Like a Chinese day trader, Wall Street has grown addicted to the whims of government spending. This month, another stimulus round is expected to fight the economic impacts of Covid-19. The market hopes it’s a doozy, even as stocks are priced higher than most investors would like, and tech stocks in particular are the most overbought items in the U.S. after PPE and face masks.
In the U.S., the coronavirus continues its tour south of the Mason-Dixon line and while most hospitals are in good shape, there are pockets throughout the south that are on a razor’s edge because of the coronavirus. This thing just will not go away.
Lockdowns are either being re-imposed or threatened to be re-imposed as hospitalization rates increase in the U.S. For now, it seems like either the stubborn U.S. is not willing to wear face masks or social distance and that is causing the spread, while Europe and all of Asia seem to be handling this better. It’s a mystery. But one thing is for sure, the Americas, with the U.S. being in the worst shape, have been the hardest hit countries by the coronavirus. As a result, economic relief is needed as millions are forced to stay at home, and dozens of businesses have declared bankruptcy.
Investors want an extension of the Fed’s generous unemployment insurance program, scheduled to expire July 31, and either a tax holiday, a temporary Obama-era style payroll tax cut, or additional stimulus checks mailed out for the fall.
Meanwhile, China seems to be doing well despite being the country that got us into this mess.
Trends in credit growth provide further confirmation of a snap-back in activity in China.
The rebound across Europe is also apparent, led by Germany of course. The European Central Bank and the Bank of Japan are both expected by the market to remain on hold this week, with central banks in Asia cutting interest rates.
The United Kingdom announced a targeted fiscal package to support labor markets, while negotiations in Europe and the U.S. for further fiscal stimulus will come in the next three weeks.
“Incoming economic data continue to support our central narrative of a global economy that has engaged in lift-off…but with expectations for a bumpy ride,” says Michael Gapen, U.S. economist for Barclays Capital in New York.
For Barclays, the recovery is all dependent on stimulus.
The Treasury department still has around a trillion dollars it has yet to put to use and that should enter the economy here in the third quarter, giving investors a reason to be bullish even as other investors scratch their heads at how high stocks can go despite pricing.
U.S. vs Covid-19: The Battle Continues
Daily counts of new Covid-19 cases rose again last week in a number of states, following moves in May and June to relax restrictions on non-essential activity.
Economic and social activity has only just begun to recover some of the ground lost during the stay-at-home orders. Disney World in Florida actually opened this weekend despite the public health emergency in the state. Everyone is required to wear masks, in 90 degree sweltering hit. This seems like a Disney buzz kill.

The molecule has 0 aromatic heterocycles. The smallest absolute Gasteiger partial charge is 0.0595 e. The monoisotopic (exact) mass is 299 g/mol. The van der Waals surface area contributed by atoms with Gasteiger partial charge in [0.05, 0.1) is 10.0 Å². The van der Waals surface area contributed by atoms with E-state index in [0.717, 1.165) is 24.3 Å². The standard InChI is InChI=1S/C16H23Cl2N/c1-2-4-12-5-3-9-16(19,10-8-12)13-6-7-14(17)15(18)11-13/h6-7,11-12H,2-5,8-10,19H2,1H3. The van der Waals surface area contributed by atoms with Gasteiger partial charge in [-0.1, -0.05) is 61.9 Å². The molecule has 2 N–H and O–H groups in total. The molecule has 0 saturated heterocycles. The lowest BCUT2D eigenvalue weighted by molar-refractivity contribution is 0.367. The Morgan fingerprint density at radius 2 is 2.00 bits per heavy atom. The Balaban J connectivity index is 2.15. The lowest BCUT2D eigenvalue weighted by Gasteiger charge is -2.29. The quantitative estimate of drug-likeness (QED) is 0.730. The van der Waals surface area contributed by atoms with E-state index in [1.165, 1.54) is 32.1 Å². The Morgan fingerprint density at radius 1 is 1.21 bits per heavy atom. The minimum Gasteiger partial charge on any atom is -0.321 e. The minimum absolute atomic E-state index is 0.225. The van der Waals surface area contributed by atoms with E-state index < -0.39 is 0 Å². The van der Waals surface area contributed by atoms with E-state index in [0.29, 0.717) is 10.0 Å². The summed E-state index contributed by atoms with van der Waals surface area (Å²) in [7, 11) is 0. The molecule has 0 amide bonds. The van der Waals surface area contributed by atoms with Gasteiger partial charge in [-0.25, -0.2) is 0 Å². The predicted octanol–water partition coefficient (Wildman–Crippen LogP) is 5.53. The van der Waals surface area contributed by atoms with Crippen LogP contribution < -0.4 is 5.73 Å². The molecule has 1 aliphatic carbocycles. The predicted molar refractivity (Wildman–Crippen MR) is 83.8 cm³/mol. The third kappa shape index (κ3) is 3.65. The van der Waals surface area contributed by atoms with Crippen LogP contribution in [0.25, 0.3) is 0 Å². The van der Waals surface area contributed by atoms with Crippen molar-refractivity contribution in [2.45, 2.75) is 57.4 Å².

Several states are tapping the brakes on plans to further open up activity, with New Jersey closing indoor restaurants again just days after telling restaurant managers they were free to open the doors. That’s a lot of steak and fish sitting in walk-in coolers going unused right now in Jersey.
In a report released last week, Barclays looked at the effectiveness of alternative measures to mitigate the speed of the viral spread. Their analysis suggests that it may be possible to contain the spread of the virus without re-imposing costly stay-at-home orders again in the weeks ahead. But achieving that goal will require the right mix of opening and closing, social distancing and mask wearing. It’s challenging.
The unwinding of lockdowns pushed infection rates over 1, which means for every person with the disease, they spread it to one other.
Barclays’ estimates suggest that there are more viable alternatives that could be effective. One option is a well-designed testing and tracing regime, something presidential candidate Joe Biden called for last week.
According to Barclays’ estimates, the infection rate for the U.S as a whole could be pushed down to 0.9 by boosting the testing rate from its current average level of 660,000 tests a day to about 2.5 million, enough to cut the number of active infections in half every 104 days.
If you could test a whopping 5 million people daily, it could halve infections about every month, based on Barclays’ number crunching, and yes, they are not epidemiologists, but their data is as good as anybody’s else’s at this point. Number crunchers have been woefully inaccurate in predicting the severity and trajectory of Covid-19 thus far.
Barclays also seems in line with the Biden plan to mandate face masks in a given jurisdiction because face masks tend to reduce spread, though not by a lot. Barclays estimates that face masks can reduce spread by at least 10%.
So long as the coronavirus is on tour, Wall Street will be banking on stimulus. When the stimulus finally winds down, the market will look a lot different. In the base case, the economy will be back to pre-coronavirus growth mode, only much more so given the wipe out in economic activity around the globe since March.